Informal and Social Learning in the Workplace: A Story

After getting helpful feedback on my plan to help employees develop personal learning plans, I created an example story. To encourage an exploration of multiple learning avenues (formal, informal and social), I wanted to ensure the story included examples of all three. Let me know how you think I did.

Jane wants to develop her project management skills to eventually take on a project lead role. In the past, she has been through university and enjoyed formal education. However, she has discovered that she learns best when she receives small pieces of information and gets to digest and practice what she learns regularly. This is how she learned to use [a software package].

Working with her performance manager, she creates a plan to develop the skills needed to take a project lead role for Q4 2013.  She knows that there are a collection of project management videos on Youtube that accompany a book she will purchase from Amazon. Also, the company has many experienced project leads who would be willing to help. She maps out where she will get her knowledge from and who she needs to support this process, so that she may practice her project lead skills.

With her performance manager, Jane creates specific measurable learning goals in a learning plan that supports her overall goal of being a competent project lead by Q4 2013. She will read one chapter of the book every two weeks and watch the accompanying Youtube videos.  In a blog or wiki she will document her key findings and reflections from each bi-weekly period. She will then ask a current project lead for an informal coffee to talk about her findings and add to her blog if useful.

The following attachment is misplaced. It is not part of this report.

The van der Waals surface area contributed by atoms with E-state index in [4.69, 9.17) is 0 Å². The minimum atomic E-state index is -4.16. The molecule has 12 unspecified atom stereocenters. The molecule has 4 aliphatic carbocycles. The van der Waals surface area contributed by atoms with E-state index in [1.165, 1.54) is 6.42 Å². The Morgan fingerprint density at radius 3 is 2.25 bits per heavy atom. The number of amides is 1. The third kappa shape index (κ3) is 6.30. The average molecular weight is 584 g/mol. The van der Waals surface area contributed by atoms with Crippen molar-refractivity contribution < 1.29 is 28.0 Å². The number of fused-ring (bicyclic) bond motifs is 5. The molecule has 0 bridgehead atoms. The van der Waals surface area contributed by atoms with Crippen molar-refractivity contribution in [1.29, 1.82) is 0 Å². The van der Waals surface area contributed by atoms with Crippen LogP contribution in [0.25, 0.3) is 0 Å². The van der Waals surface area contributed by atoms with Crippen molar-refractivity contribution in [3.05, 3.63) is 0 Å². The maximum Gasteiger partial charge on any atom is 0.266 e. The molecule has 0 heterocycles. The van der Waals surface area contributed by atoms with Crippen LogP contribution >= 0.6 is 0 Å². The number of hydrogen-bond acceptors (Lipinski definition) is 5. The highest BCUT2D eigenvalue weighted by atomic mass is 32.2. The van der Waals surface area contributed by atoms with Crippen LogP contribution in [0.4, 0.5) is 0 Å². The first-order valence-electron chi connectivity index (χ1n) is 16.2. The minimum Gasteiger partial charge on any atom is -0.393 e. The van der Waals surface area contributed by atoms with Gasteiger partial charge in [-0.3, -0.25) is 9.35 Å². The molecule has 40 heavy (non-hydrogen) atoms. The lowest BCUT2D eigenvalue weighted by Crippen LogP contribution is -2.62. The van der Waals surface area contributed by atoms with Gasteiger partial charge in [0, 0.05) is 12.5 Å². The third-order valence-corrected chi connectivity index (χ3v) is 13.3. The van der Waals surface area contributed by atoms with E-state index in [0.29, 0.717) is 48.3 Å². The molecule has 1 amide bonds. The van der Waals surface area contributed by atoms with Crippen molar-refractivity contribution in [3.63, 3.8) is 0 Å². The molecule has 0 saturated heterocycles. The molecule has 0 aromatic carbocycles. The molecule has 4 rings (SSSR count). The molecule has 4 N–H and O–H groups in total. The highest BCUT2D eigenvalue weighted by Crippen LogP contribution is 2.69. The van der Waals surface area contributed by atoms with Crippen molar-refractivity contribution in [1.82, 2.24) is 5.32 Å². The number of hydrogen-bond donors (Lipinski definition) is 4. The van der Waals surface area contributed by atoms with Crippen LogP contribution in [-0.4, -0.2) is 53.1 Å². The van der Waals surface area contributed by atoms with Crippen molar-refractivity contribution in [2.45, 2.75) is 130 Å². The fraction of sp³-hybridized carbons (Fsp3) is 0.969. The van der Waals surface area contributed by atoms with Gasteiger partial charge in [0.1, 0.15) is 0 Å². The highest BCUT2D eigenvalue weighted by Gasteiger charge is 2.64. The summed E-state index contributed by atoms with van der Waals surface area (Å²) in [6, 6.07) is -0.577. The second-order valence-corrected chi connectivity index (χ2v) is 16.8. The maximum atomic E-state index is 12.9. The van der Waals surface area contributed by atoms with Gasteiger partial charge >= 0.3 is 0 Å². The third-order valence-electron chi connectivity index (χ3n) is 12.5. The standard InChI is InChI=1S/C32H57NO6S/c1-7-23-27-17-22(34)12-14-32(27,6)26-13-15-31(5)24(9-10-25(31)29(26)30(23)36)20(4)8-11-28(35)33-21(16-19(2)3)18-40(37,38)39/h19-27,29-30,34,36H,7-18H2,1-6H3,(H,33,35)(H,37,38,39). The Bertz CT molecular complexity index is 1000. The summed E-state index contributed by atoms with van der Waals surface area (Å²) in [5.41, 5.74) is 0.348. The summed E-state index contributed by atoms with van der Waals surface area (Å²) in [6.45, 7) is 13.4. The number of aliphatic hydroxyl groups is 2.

Her performance manager has talked to the current project leads to ensure they will support Jane in her goal. Jane’s performance manager will also work with Jane to help create opportunities to apply the knowledge and skills she has learned in each bi-weekly period. They know that without the opportunity to apply what she has learned, Jane will quickly forget and her efforts will not feel worthwhile.

At the end of the process, Jane will host a lunch and learn to let everyone know what her goal was, how she accomplished it, and what key knowledge and skills she learned on the way. In Q4 she will take the lead on her first small project.